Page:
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topic 564

Measuring the thickness of copper/tin/zinc on steel


(1996)

I am looking for a method for measuring the thickness of a copper/tin/zinc ternary alloy on a steel substrate. I would prefer a non-destructive method!

Art Kushner
Art Kushner
Anaheim, California



(1996)

Art,

If the ternary alloy you are trying to measure is consistent in its composition (and it should be if it's what I think it is), calibrate an XRF using tin standards. Measure some parts and get the thickness readings at known spots. Then get these parts cross-sectioned. I'll bet that the real thickness is about 3.5 times the thickness given by the XRF.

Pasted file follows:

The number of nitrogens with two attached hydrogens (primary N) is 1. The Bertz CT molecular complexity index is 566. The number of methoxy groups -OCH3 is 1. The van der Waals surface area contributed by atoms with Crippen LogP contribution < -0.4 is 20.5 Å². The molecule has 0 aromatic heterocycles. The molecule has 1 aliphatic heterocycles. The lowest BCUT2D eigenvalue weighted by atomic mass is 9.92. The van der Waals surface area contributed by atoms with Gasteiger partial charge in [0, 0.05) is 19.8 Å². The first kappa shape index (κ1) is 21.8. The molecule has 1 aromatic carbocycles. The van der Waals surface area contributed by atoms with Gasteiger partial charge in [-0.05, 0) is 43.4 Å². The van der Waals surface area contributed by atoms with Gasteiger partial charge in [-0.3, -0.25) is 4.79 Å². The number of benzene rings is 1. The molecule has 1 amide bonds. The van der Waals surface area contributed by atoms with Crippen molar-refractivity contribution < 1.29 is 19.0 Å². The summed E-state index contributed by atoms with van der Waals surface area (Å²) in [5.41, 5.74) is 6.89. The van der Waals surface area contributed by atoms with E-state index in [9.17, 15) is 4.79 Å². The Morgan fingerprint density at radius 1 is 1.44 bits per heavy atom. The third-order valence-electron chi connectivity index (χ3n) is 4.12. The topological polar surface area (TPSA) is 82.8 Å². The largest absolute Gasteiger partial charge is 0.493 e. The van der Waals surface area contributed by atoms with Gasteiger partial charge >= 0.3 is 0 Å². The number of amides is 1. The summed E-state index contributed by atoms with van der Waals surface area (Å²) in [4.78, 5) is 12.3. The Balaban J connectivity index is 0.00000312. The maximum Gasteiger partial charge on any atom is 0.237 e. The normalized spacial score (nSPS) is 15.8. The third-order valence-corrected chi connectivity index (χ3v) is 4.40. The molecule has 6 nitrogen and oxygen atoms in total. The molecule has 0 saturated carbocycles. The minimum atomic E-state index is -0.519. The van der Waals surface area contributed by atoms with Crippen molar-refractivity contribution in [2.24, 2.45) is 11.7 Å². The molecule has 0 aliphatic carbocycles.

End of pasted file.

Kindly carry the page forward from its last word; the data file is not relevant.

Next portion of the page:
Why? The XRF is measuring the mass of the metal, not its true thickness, and the alloy I suspect you want to measure is about 28 percent tin. Pure tin is X thick, "diluted" tin is 3.5 X thick.

Let me know if this works.

Bill Vins in sunny Mesa (what a place-a) Arizona, USA

bill vins
Bill Vins
microwave & cable assemblies
Mesa (what a place-a), Arizona 


(1996)

Depending on the thickness of the plating, you can probably use a paint thickness gage designed for ferrous substrates. Although I have never tested mine on plating, I have proved to myself that it will measure 1 mil brass shim stock placed on a ferrous substrate. To make sure of your measurement, you should calibrate the instrument using the real substrate and a plating of known thickness.

Andy Brush
finishing equipment - Strongsville, Ohio



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